“The Hero with a Thousand Faces,” by Joseph Campbell, describes this kind of soul work. We embark because something beyond our control goes wrong; the human ego would not begin this journey unless it had to. We are always transported to an unfamiliar and often threatening world, and meet allies to accompany and guide us. We are given a task to complete and must find a physical representation of externalized power. Often, we are betrayed.

Now we call upon Scorpio energy to lift the veil and shatter the illusion. We break the spell when we realize that all we needed was inside us the entire time. This is the “true self” described by Thomas Merton. It is not our ego, it’s our soul.

I have come to know that healing always leads to the sacred. There is no way to face all of life, and that includes it’s joys, without the profound mystery that is God. This is the journey from our head to our heart, where we’re no longer held hostage by fear/wound-based thinking. We discover that confronting our fear is what finally frees us. And all the demons we kept in the darkness, are just our lost pieces coming home.

“And where we had thought to find an abomination, we shall find a god; where we had thought to slay another, we shall slay ourselves; where we had thought to travel outward, we shall come to the center of our own existence; and where we had thought to be alone, we shall be with all the world.”

Joseph Campbell

Tails From The Farm

Or how our wonderful animal friends teach us lessons we can’t learn on our own…

I had my own Scorpio infused transformational journey riding my pony Rhythm the other day. It came with a guide and obstacles and the terror that comes from facing your fear, or hanging on for dear life while you gallop through it. I’ve been struggling with this little guy since I got him last winter. What he knows to do and what I want to do are at odds with each other. He was a hunter/jumper show pony who was probably only ever ridden in a ring. Walk/trot/canter and jump over things. An amazing discipline in many ways but not for me. And, as he developed a bone spur which was untreated and then dislodged he now has arthritis and can no longer jump. All I want to do is trail ride with him. The farm I work on where he lives is 150-acres and borders the Appalachian trail so the riding is extraordinary. He has fought me many steps of the way. He has bucked and reared and side-stepped and gone backwards. It all adds up to this: his nature as a prey animal and our mutual fear of the unknown – he, of everything, and me, of him.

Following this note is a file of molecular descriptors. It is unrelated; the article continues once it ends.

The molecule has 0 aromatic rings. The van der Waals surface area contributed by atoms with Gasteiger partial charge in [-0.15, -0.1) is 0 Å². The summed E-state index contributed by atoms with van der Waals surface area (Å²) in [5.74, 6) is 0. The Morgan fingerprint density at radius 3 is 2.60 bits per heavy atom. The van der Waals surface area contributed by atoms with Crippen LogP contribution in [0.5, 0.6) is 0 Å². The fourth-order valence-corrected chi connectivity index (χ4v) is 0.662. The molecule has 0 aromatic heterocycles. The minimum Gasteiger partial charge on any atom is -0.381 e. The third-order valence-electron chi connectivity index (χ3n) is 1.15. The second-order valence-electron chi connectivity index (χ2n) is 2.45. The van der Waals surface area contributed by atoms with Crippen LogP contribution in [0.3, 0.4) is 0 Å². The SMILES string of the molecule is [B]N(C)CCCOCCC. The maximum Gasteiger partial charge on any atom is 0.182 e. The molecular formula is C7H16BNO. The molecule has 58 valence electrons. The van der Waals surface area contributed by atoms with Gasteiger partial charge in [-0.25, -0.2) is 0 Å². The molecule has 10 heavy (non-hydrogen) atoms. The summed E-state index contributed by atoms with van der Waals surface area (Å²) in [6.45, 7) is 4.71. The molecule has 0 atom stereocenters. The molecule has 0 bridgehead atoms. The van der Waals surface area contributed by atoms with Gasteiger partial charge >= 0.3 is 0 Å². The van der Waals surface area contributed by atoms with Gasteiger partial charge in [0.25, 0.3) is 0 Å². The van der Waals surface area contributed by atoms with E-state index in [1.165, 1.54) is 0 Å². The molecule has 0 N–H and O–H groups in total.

Although I have spent thousands of hours in the saddle, I am not an experienced rider when it comes to dealing with horse issues. I have come to realize, through trial and error, some banged up ribs and a bruised ego, that it is my very holding him back at the hardest times that makes a scary situation dangerous. And so we finally had to face the huge hill that has derailed us before.

Five of us were riding that evening and I was given the option to walk away from the herd with another rider and meet at a different junction or brave the hill with the rest of them. I took a deep breath and agreed to go and in a flash we were off – three other galloping horses beside us adding fuel to the fire.

The power and the glory and the holy terror.

Lion’s and Tiger’s and Rhythm! Oh My!

“I’m not OK, I’m not OK, please stop!”, I screamed, and it was true.

He was barreling uphill like a freight train and my shirt kept getting hooked on the saddle horn, I barely had control of my clothes much less my pony.

And then, as with all sacred journeys the blessed guide arrived.

Valerie of House Sky View, The Mother of Horses, rode down from the heavens on her fire-breathing mare DD. (Mind you, the divine feminine does not always show up as, or on, a dainty little creature.)

And with these words she broke the spell:

“He’s not doing anything wrong. I’m right behind you!”

And that was it, I let him go.


“When you come to the edge of all that you know
You must believe in one of two things:
There will be earth to stand on,
Or you will be given wings to fly.”

O.R. Melling